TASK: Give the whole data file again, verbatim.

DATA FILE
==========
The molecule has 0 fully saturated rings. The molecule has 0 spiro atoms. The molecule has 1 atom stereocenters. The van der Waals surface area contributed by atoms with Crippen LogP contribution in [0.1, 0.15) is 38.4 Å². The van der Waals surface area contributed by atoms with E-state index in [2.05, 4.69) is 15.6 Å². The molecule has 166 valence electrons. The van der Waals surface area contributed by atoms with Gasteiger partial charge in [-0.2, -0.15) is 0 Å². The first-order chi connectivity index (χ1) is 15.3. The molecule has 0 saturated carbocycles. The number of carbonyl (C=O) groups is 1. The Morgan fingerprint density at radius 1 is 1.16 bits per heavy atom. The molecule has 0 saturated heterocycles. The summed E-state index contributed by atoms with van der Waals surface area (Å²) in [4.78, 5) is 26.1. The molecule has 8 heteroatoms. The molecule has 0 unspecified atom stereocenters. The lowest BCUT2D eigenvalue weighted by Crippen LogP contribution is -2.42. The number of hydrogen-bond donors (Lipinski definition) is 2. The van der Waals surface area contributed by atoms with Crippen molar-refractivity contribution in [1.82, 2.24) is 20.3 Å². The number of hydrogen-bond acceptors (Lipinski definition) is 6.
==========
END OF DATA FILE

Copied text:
The molecule has 0 fully saturated rings. The molecule has 0 spiro atoms. The molecule has 1 atom stereocenters. The van der Waals surface area contributed by atoms with Crippen LogP contribution in [0.1, 0.15) is 38.4 Å². The van der Waals surface area contributed by atoms with E-state index in [2.05, 4.69) is 15.6 Å². The molecule has 166 valence electrons. The van der Waals surface area contributed by atoms with Gasteiger partial charge in [-0.2, -0.15) is 0 Å². The first-order chi connectivity index (χ1) is 15.3. The molecule has 0 saturated carbocycles. The number of carbonyl (C=O) groups is 1. The Morgan fingerprint density at radius 1 is 1.16 bits per heavy atom. The molecule has 0 saturated heterocycles. The summed E-state index contributed by atoms with van der Waals surface area (Å²) in [4.78, 5) is 26.1. The molecule has 8 heteroatoms. The molecule has 0 unspecified atom stereocenters. The lowest BCUT2D eigenvalue weighted by Crippen LogP contribution is -2.42. The number of hydrogen-bond donors (Lipinski definition) is 2. The van der Waals surface area contributed by atoms with Crippen molar-refractivity contribution in [1.82, 2.24) is 20.3 Å². The number of hydrogen-bond acceptors (Lipinski definition) is 6.